In the last couple of years those memories have been revisited with the release of the movies “Saving Private Ryan” and even more recently, “Band of Brothers.”  Having never experienced the horrors of war, I look upon these two movies as the most realistic presentation of wartime action ever made.  Even at that, I’m sure they haven’t portrayed what it was really like. 

	Doc, I write you now having much more hindsight than when I was an impressionable kid.  But the years have not robbed me of the pride I have in calling you my hero. I think of those years when I was but a child and you, a young soldier. I remember how excited I was to hear any news about my cousins in the army. And I remember the sadness in hearing of Melton being killed in action. 

	Though time has painted a different picture for each of us, those things that linger in our memory can still be seen through the eyes of a child and a young soldier. I look at that recent picture of you and still see my hero. I see a young soldier in uniform and feel the same pride well up inside a young kid in Cameron.  
	
Doc, I wanted you to know these things.  I could have kept them hidden inside my heart and never told anyone.  But, they are mine to do with as I please. And I choose to send them to you and Doris with the love I have for you. As Christians, we know that the love we are sharing in Jesus Christ will be eternal. I believe the respect and admiration I hold you in for what you did will also last forever.  

	Maybe we will get back to Texas one of these days.  If so, I hope to have the time to come by Mexia and see you.  If not, who knows, someday a kid may tug on the sleeve of a young soldier. The young soldier might turn to find a freckle-faced kid, joyful in the presence of his hero.

	Doc, if not before, I’ll see you in Glory. I send you respect and most of all, love.

With eternal admiration,
John

Copyright © John Posey | Year Posted 2013

Long poem by Terrance Upham | Details

Latest Epic poem pleasing astectics

Wicked Romancer a provocative Prince of fanatics in the dramatics of fashionable word's. 
 Giving orgasms of mind unique one of a kind pleasures of my rhythms in rhymes. 

Mesmerizing feelings of exquisite emotions written in every line unique prisms of brilliance &  elements of resilience relevance to my intelligence. 
Poetically staggers with sharpest poetic swagger. 
Whispers of my rhymes philosophize & hypnotize delinquent eyes with provocative lies undercover an in disguise.

Measures of legislations failed litigations an hesitations of my provoking seductive imagination.
Adjudication of a provoking provocative artist with abstract crimes my words slinging dope rhymes standing in felony profiling lines.

Broadcasting smears of ink's future place's somewhere in time.
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Prophet smearing every mythical line proportions of monumental rhymes.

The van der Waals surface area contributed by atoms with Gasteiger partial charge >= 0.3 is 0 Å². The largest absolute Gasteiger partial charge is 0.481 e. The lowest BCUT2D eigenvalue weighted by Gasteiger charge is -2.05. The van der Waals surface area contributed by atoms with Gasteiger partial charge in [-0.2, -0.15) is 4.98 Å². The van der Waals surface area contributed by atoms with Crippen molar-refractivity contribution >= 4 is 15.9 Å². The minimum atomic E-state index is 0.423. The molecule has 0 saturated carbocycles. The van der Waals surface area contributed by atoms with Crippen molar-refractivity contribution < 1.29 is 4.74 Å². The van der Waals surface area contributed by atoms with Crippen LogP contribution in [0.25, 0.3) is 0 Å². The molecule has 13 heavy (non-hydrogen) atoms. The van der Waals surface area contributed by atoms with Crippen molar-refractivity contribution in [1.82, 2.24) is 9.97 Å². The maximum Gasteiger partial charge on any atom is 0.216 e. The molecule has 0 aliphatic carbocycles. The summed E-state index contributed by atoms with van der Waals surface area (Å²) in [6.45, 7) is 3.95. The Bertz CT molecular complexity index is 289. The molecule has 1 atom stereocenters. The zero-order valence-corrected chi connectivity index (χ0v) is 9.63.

My rhymes stimulate eccentricities in personalities aesthetically pleasing and teasing giving orgasms of mind with pleasurable word's action's of my verbs. 

My rhymes scour & devour discombobulated ambiguities of pathetic fairy tales tasting stale as I prevail. 
Complexities of my dynamics in words whale & impale on world's monumental scales. 
Forget Princeton Harvard and Yale & f*** the Prince of Wales & all his small details.

Philosopher’s soft caressing words in philosophies the economy of efficiency in exquisitely unique wizardtrii. 
Echoes of my whispering words give harmonies to life's tranquility qualities of virtue's in equality.
Times destination is a destiny of universal fate of the universe's humanity in which all mankind shares.

 Dynamic depths of fathoms are Phantoms of my complexities in unique abilities.
 You can't conceal and you must reveal feelings & emotions written in every line the economy of every word efficiencies in designs of my written rhymes. 

Discombobulated ambiguous lines of pathetic fairy tales my rhymes twist and burn leaving your ashes in an ern.
 Universal dexterity in ambidextrious configurations of unique twin inline designs is complexities of dynamics aesthetics of life's beauty's. 
Wicked romancer aesthetically pleasing and teasing the unique pleasures of an architect in the aesthetics of love’s romance.
Aesthetically pleasing to the mind sweet silhouettes of divine beauty's succulent poetry. 

?Universe interconnected?      
            ®O?N~§ € £ F€º 
?{Interconnected»«Universe}?
    Pen's Broadcasting Brilliance 
           21st century's Poet
           #WickedRomancer
       ?  #poet #poetry #poem?

Copyright © Terrance Upham | Year Posted 2016

Long poem by Damian Cranney | Details

Duties Reward

Smoke wafted across the village,
The swack,swack, swack, sound
Of a helicopter inbound, 
was heard,
Grass and dust churned and curled,
As it landed, 
Amidst the carnage caused,
By it’s crew now disbanded,
The horrors of war, 
are but dreams when they sleep,
the traumas they live with,
they always will keep.

Just then he awoke,
from this dream,
Being kicked by a cop 
in an alley not clean.
Wake up, wake up,